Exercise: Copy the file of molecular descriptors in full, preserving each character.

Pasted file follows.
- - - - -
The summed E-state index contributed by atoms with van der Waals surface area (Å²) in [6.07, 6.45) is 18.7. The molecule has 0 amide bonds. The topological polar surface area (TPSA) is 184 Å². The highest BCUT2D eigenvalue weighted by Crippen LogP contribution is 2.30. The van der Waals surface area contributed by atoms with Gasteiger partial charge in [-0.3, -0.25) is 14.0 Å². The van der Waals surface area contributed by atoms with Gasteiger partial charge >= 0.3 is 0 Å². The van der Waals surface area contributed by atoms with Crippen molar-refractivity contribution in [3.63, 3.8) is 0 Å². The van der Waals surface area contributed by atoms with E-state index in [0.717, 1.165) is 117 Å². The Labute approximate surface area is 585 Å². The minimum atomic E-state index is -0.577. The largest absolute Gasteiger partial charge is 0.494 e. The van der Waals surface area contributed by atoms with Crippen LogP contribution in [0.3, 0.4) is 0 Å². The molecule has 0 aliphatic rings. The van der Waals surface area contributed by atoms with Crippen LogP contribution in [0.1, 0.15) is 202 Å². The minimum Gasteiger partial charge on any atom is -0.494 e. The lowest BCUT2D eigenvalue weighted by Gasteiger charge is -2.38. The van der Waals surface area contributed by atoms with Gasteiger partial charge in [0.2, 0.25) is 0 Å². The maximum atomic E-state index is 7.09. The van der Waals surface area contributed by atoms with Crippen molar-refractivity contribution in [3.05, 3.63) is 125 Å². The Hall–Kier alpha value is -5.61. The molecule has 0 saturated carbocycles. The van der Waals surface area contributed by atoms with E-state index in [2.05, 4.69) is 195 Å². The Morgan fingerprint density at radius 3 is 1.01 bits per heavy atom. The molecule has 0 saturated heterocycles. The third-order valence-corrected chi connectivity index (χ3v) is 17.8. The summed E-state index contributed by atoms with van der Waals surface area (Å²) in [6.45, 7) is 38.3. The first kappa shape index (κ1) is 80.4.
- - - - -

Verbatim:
The summed E-state index contributed by atoms with van der Waals surface area (Å²) in [6.07, 6.45) is 18.7. The molecule has 0 amide bonds. The topological polar surface area (TPSA) is 184 Å². The highest BCUT2D eigenvalue weighted by Crippen LogP contribution is 2.30. The van der Waals surface area contributed by atoms with Gasteiger partial charge in [-0.3, -0.25) is 14.0 Å². The van der Waals surface area contributed by atoms with Gasteiger partial charge >= 0.3 is 0 Å². The van der Waals surface area contributed by atoms with Crippen molar-refractivity contribution in [3.63, 3.8) is 0 Å². The van der Waals surface area contributed by atoms with E-state index in [0.717, 1.165) is 117 Å². The Labute approximate surface area is 585 Å². The minimum atomic E-state index is -0.577. The largest absolute Gasteiger partial charge is 0.494 e. The van der Waals surface area contributed by atoms with Crippen LogP contribution in [0.3, 0.4) is 0 Å². The molecule has 0 aliphatic rings. The van der Waals surface area contributed by atoms with Crippen LogP contribution in [0.1, 0.15) is 202 Å². The minimum Gasteiger partial charge on any atom is -0.494 e. The lowest BCUT2D eigenvalue weighted by Gasteiger charge is -2.38. The van der Waals surface area contributed by atoms with Gasteiger partial charge in [0.2, 0.25) is 0 Å². The maximum atomic E-state index is 7.09. The van der Waals surface area contributed by atoms with Crippen molar-refractivity contribution in [3.05, 3.63) is 125 Å². The Hall–Kier alpha value is -5.61. The molecule has 0 saturated carbocycles. The van der Waals surface area contributed by atoms with E-state index in [2.05, 4.69) is 195 Å². The Morgan fingerprint density at radius 3 is 1.01 bits per heavy atom. The molecule has 0 saturated heterocycles. The third-order valence-corrected chi connectivity index (χ3v) is 17.8. The summed E-state index contributed by atoms with van der Waals surface area (Å²) in [6.45, 7) is 38.3. The first kappa shape index (κ1) is 80.4.